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Mario Bautista, has been with the entertainment industry for more than 4 decades. He writes regular columns for People's Journal and Malaya.

May 9, 2017

Gifted Movie Review: Touching, Well Acted Film About The Fight For Custody For A Genius Child Math Prodigy

AS A BOX OFFICE star, Chris Evans does blockbuster superhero flicks like “Fantastic Four” and “Captain America”. Every now and then, he’d do straight dramas that don’t earn much at the tills but satisfies his desire to do serious work, like “Puncture” (where he played a junkie lawyer), “Before We Go” (which he himself directed) and now, “Gifted”.

He plays Frank, the guardian of her late sister’s daughter, 7-year old Mary (McKenna Grace), who’s a child prodigy in math. They live in a coastal Florida town and he wants Mary to have a balanced life in a normal environment for kids her age and also be more skilled in social interaction, so he enrolls her in a public school where she gets bored very quickly and gets violent with a bully. Her first grade school teacher, Bonnie (Jenny Slate), easily recognizes her special skills and takes special interest in nurturing her.

At this point, Evelyn (Lindsay Duncan), Frank’s mother who has a different view, shows up and files for the custody of Mary who she believes should be enrolled in a special school for gifted kids.

Slowly, we learn more about Frank, his late sister who, it turns out, committed suicide due to intense pressure, and their very controlling British mom who ruthlessly meddled even with his sister’s love life.

The pros and cons in the differing views about rearing Mary are presented with much clarity in court, making it pretty compelling viewing. What is the best way for gifted children to be brought up? Should they be treated just like ordinary normal kids or should they be subjected to special treatment without regard for the other aspects of their lives that ordinary children would have? This is no “Kramer vs. Kramer”, but “Gifted” presents its issues quite meaningfully. There are no hard and fast rules or clear cut answers about it. The movie could have easily lapsed into a schmaltzy emotional drama but director Marc Webb (“Amazing Spider-man”, “500 Days of Summer”) wisely tries to avoid this. The choice not to make Mary overly cute and cloyingly precocious, but just someone who happens to be smart, is likewise very good.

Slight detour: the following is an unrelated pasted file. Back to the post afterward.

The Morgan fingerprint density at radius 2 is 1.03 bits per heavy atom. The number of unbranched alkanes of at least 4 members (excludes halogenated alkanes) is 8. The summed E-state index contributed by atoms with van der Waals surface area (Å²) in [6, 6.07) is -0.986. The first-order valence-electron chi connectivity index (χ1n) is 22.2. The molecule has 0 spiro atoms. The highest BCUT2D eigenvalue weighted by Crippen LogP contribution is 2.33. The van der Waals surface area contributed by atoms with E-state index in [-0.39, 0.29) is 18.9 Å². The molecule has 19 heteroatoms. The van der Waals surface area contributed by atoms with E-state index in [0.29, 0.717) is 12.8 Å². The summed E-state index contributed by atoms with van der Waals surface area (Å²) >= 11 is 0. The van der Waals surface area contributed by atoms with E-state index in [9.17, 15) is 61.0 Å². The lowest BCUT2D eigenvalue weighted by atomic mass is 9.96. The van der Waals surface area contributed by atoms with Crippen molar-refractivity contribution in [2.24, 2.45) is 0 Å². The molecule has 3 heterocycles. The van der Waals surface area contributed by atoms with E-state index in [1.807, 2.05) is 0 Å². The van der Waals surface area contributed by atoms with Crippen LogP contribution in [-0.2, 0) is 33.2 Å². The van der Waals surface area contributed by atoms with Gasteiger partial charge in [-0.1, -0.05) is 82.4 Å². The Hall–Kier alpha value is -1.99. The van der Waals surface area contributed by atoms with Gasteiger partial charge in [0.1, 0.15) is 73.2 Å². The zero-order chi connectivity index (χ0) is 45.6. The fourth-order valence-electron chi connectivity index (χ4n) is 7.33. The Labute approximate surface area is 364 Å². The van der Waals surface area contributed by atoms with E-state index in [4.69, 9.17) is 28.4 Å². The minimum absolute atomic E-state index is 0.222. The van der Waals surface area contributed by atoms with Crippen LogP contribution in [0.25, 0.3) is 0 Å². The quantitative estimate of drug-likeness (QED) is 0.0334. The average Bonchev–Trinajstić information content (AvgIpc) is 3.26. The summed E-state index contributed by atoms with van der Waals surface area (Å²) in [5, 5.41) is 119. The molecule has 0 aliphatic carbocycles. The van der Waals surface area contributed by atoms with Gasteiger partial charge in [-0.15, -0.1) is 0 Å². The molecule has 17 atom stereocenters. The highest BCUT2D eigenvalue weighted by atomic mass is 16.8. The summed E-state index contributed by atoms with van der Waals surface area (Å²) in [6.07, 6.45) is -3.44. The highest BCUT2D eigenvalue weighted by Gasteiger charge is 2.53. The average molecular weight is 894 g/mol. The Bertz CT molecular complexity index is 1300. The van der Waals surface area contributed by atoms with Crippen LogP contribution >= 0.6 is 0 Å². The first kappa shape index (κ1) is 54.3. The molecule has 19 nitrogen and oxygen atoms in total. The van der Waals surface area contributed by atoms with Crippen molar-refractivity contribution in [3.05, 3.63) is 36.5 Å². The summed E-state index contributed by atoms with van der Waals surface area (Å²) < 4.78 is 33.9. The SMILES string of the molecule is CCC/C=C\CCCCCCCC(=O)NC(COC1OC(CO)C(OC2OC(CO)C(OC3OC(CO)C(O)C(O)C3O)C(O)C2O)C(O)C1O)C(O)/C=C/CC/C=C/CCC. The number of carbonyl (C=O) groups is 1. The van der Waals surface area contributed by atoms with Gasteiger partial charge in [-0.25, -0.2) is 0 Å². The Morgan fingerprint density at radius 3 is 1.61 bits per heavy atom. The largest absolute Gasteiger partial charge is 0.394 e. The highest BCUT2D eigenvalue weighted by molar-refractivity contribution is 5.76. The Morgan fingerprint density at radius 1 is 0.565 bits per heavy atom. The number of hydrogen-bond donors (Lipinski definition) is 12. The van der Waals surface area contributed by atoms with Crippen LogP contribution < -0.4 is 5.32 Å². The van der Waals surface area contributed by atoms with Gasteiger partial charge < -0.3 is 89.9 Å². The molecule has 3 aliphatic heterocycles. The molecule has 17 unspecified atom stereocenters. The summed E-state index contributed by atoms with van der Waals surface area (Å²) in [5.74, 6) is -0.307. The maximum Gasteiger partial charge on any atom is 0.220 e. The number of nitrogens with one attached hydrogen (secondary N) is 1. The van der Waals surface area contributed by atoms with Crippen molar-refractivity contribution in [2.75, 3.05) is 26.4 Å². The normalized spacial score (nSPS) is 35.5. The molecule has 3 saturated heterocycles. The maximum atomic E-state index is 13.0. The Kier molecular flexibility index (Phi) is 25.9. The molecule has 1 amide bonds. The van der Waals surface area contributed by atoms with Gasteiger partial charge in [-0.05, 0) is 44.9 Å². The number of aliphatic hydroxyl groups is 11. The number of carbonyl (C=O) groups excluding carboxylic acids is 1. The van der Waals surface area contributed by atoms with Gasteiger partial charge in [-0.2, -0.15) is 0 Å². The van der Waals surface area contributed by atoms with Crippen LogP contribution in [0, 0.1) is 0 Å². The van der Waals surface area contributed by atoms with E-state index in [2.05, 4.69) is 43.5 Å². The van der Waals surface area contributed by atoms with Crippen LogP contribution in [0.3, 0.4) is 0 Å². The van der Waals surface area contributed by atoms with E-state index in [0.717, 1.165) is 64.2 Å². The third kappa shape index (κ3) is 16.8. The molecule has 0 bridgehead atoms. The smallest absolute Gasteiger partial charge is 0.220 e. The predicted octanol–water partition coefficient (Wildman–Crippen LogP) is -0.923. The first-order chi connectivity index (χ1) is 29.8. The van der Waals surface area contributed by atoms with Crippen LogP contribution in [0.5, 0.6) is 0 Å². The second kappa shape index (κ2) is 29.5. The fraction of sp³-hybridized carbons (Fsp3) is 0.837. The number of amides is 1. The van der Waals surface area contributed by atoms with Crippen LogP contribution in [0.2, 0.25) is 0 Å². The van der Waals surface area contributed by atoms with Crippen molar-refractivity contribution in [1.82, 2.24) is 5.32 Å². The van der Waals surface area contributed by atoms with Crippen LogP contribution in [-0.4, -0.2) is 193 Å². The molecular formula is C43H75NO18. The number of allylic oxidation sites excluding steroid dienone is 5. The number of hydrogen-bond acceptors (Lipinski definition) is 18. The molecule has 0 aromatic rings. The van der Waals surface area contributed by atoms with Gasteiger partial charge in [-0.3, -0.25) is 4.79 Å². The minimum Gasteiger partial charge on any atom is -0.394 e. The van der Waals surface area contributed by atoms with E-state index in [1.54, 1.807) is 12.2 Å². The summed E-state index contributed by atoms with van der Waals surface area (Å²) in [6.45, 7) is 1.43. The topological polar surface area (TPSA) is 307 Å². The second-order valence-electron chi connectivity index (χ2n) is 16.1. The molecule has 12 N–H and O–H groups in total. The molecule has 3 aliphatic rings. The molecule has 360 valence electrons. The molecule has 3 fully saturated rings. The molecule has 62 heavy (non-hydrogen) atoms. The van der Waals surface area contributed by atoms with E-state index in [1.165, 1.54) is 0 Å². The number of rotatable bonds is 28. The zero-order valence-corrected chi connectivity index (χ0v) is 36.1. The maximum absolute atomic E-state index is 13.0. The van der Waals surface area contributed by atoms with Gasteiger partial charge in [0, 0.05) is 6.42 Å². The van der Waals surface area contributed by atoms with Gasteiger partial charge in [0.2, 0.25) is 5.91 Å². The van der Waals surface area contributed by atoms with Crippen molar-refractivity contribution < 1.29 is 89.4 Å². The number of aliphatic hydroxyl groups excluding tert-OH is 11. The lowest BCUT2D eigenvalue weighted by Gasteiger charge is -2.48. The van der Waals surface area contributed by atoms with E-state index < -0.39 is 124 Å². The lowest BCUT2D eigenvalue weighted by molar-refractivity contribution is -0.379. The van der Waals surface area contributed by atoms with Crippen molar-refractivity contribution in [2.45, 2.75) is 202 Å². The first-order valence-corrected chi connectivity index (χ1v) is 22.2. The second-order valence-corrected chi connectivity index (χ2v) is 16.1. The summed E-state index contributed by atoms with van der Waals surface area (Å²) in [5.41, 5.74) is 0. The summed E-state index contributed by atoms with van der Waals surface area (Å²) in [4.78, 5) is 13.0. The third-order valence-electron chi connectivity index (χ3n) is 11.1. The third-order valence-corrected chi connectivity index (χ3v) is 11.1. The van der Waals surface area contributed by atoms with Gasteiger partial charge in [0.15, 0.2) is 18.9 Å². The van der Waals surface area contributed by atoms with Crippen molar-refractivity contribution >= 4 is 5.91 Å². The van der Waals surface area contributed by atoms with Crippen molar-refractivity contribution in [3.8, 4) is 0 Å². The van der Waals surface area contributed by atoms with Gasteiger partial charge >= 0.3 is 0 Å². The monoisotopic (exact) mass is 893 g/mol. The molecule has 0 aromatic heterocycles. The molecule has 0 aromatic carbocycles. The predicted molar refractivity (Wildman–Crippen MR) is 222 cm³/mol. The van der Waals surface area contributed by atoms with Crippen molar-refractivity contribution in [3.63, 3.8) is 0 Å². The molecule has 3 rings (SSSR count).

Evelyn is presented not as just a scheming villain. This is clear in the scenes where Mary spends a couple of days with her grandmother in Boston and, later, when Evelyn and Frank have an honest talk about their differences like a normal mother and son. But the small twist in the ending shows she has less than honest motives in her desire to get hold of her genius granddaughter.

Chris Evans succeeds in making us forget his erstwhile superhero personas and gives a low-key and subdued performance as the caring uncle who just wants a normal life for his supernormal niece. He used to be a professor but has opted for a more low profile job as someone who repairs boats. He maybe clueless and uncertain at times but it’s clear that he just doesn’t want Mary to end up tragically like his sister. They have two memorable scenes. One is when he tries to explain to Mary his own take about God and faith. The other one is when he tells her what being a father or guardian truly is.

Evans makes a good rewarding tag team with the adorable McKenna Grace who matches him every step of the way in her first movie role, easily winning the viewer’s heart. We had our 8-year old granddaughter Jane with us when we watched this movie and she was sobbing uncontrollably at the heart-tugging scene where Frank has to leave Mary at the foster home mandated by the court for her. Jane’s tears were so honest it became contagious.

Giving great support are Jenny Slate as the teacher who becomes a love interest for Frank and Octavia Spencer as Frank and Mary’s sympathetic landlady who is sweetly involved in their lives.

Lindsay Duncan comes across with an effective portrayal of the mom who we thought is honest in her desire to help bring out Mary’s potential but whose motives, ultimately, turn out to be so selfish and this is revealed through the imperiled Fred, Mary’s one-eyed pet cat whose safety sends Frank into Rambo mode. The solution to the Navier-Stokes mathematical problem also proves to be an effective tool in the revealing climax. If you’re not familiar with that, then Google it.